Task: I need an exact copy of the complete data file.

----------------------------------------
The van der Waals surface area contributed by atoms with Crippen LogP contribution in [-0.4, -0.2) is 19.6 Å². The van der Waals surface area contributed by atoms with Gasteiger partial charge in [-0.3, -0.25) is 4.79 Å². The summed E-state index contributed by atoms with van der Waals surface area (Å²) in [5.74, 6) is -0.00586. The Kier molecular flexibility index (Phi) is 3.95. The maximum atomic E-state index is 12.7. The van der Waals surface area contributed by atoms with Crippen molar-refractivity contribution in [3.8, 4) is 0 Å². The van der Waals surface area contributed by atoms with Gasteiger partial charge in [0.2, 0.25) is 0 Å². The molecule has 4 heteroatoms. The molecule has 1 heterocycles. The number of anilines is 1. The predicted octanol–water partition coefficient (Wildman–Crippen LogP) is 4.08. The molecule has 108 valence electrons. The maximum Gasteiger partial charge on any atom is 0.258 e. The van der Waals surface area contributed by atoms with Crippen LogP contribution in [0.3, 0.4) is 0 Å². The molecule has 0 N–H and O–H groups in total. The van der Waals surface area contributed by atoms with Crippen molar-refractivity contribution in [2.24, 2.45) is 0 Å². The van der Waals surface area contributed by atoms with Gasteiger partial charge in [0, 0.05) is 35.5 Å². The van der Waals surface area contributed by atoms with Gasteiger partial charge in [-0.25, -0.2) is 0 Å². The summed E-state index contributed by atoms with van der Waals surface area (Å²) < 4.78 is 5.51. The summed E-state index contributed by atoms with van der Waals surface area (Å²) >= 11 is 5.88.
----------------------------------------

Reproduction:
The van der Waals surface area contributed by atoms with Crippen LogP contribution in [-0.4, -0.2) is 19.6 Å². The van der Waals surface area contributed by atoms with Gasteiger partial charge in [-0.3, -0.25) is 4.79 Å². The summed E-state index contributed by atoms with van der Waals surface area (Å²) in [5.74, 6) is -0.00586. The Kier molecular flexibility index (Phi) is 3.95. The maximum atomic E-state index is 12.7. The van der Waals surface area contributed by atoms with Crippen molar-refractivity contribution in [3.8, 4) is 0 Å². The van der Waals surface area contributed by atoms with Gasteiger partial charge in [0.2, 0.25) is 0 Å². The molecule has 4 heteroatoms. The molecule has 1 heterocycles. The number of anilines is 1. The predicted octanol–water partition coefficient (Wildman–Crippen LogP) is 4.08. The molecule has 108 valence electrons. The maximum Gasteiger partial charge on any atom is 0.258 e. The van der Waals surface area contributed by atoms with Crippen LogP contribution in [0.3, 0.4) is 0 Å². The molecule has 0 N–H and O–H groups in total. The van der Waals surface area contributed by atoms with Crippen molar-refractivity contribution in [2.24, 2.45) is 0 Å². The van der Waals surface area contributed by atoms with Gasteiger partial charge in [0, 0.05) is 35.5 Å². The van der Waals surface area contributed by atoms with Gasteiger partial charge in [-0.25, -0.2) is 0 Å². The summed E-state index contributed by atoms with van der Waals surface area (Å²) < 4.78 is 5.51. The summed E-state index contributed by atoms with van der Waals surface area (Å²) >= 11 is 5.88.